Sunday, May 8, 2011
A New (well, pretty old, actually) Pynchon Pic...but don't get excited, it's just his arm...
The above photograph, which was published on the LA Times website last week, was taken somewhere in southern California, ca.1965. The porcine pinata is named Claude. The foxy lady in the Oedipa Maas dress and flaccid-armed sweater is one Phyllis Gebauer. The right arm crooked around the open door in the shadowy background (look closely) is allegedly attached to the unseen body of noted non-recluse Thomas Pynchon. While this photograph might initially appear to be merely a jokey demonstration of the author's near-Yahwistic aversion to representations of himself, a close semiotic analysis reveals encoded in its seemingly banal, snapshot-like exterior a carefully constructed series of references both to Pynchon's past and future works and the history of Western art. Just as the Pynchonian arm is both an exercise in synecdoche--using a part of the body to represent the whole--and a delightfully skewed reference to the first line of the Aeneid, the two fingers raised to signify 'peace' and/or Churchillian 'Victory' simultaneously represent the entirety of Pynchon's oeuvre through a synecdochic display of the title of his first novel, V. The aforementioned foxy lady on the landing is likewise simultaneously a reference to the caryatids on the Porch of the Maidens at the Erechtheum (Athens) and, as suggested above, a possible original for the protagonist of Pynchon's second novel, The Crying of Lot 49. The pudgy pink porker pinata, its presence as puzzling as a pope in a peignoir, presumably precurses the Pynchonian protagonist's piggy performance in the insufficiently alliterative Gravity's Rainbow. Unsurprisingly, the pinata also obviously signifies that ubiquitous Pynchonian dramatis persona, Pig Bodine. The lumpy V formed by the pig's erect ears (which like the earlier Erechtheum allusion sounds the erection motif of Gravity's Rainbow) leads the viewer's eye by a commodius vicus of recirculation back to the V of Pynchon's fingers. And so the end of our ocular voyaging is to arrive at the place where we started and know that place anew as a sign signifying Pynchon's 1990 novel Vineland. We might also notice the angle of Pynchon's signifying gesture: the rigid middle finger can be read as an 'I' as well as one half of a 'V'; the two together thus monogram Pynchon's most recent novel, Inherent Vice. The woman's expressionistically tilted shadow on the sunny California wall at lower right surely references the German Expressionist motif in Gravity's Rainbow, and this disturbing combination of southwestern sunlight and fascistic shadow should bring to mind the closing section of Against the Day. (Note the way her shadow-head is violently penetrated by the knife-like sawtoothed metal banister that seems to levitate magically above the unseen steps.) In perfect opposition to this, the photograph offers at upper left the shadowy secular cross cast by the window's crossbar on a blind that rather heavy-handedly signifies a world blind to the joyous, magical, transforming grace, the goofball good luck, that is the most positive force in Pynchon's novels. And what are we to make of that other, even more mysterious shadow, the oblique black line running across the wall at right, above and roughly parallel to the banister? Is this merely the shadow of an awning support, or could it be the Hiroshima-flash imprint left by the vapor trail of a screaming that has just come across this peaceful California sky?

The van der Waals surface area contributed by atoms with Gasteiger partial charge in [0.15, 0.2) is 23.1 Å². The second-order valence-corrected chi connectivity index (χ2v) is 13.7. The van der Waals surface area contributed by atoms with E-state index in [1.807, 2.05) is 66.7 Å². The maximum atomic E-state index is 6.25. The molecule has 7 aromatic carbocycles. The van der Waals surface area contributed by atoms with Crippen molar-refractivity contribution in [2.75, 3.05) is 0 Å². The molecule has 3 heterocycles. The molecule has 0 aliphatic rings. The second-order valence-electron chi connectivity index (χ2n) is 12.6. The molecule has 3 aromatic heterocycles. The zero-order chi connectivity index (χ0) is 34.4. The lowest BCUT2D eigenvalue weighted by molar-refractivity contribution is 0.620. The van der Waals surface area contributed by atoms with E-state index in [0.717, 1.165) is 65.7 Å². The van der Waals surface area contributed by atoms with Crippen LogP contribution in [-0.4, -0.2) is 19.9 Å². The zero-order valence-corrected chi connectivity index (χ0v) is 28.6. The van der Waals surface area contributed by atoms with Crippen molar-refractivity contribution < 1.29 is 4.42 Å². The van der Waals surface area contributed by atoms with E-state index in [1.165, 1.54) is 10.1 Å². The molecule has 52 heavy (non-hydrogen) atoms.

(I also like the way the Sixties flower decal on the door seems affixed to the woman's forehead like one of those large metal reflectors worn by doctors in Marx Brothers movies.)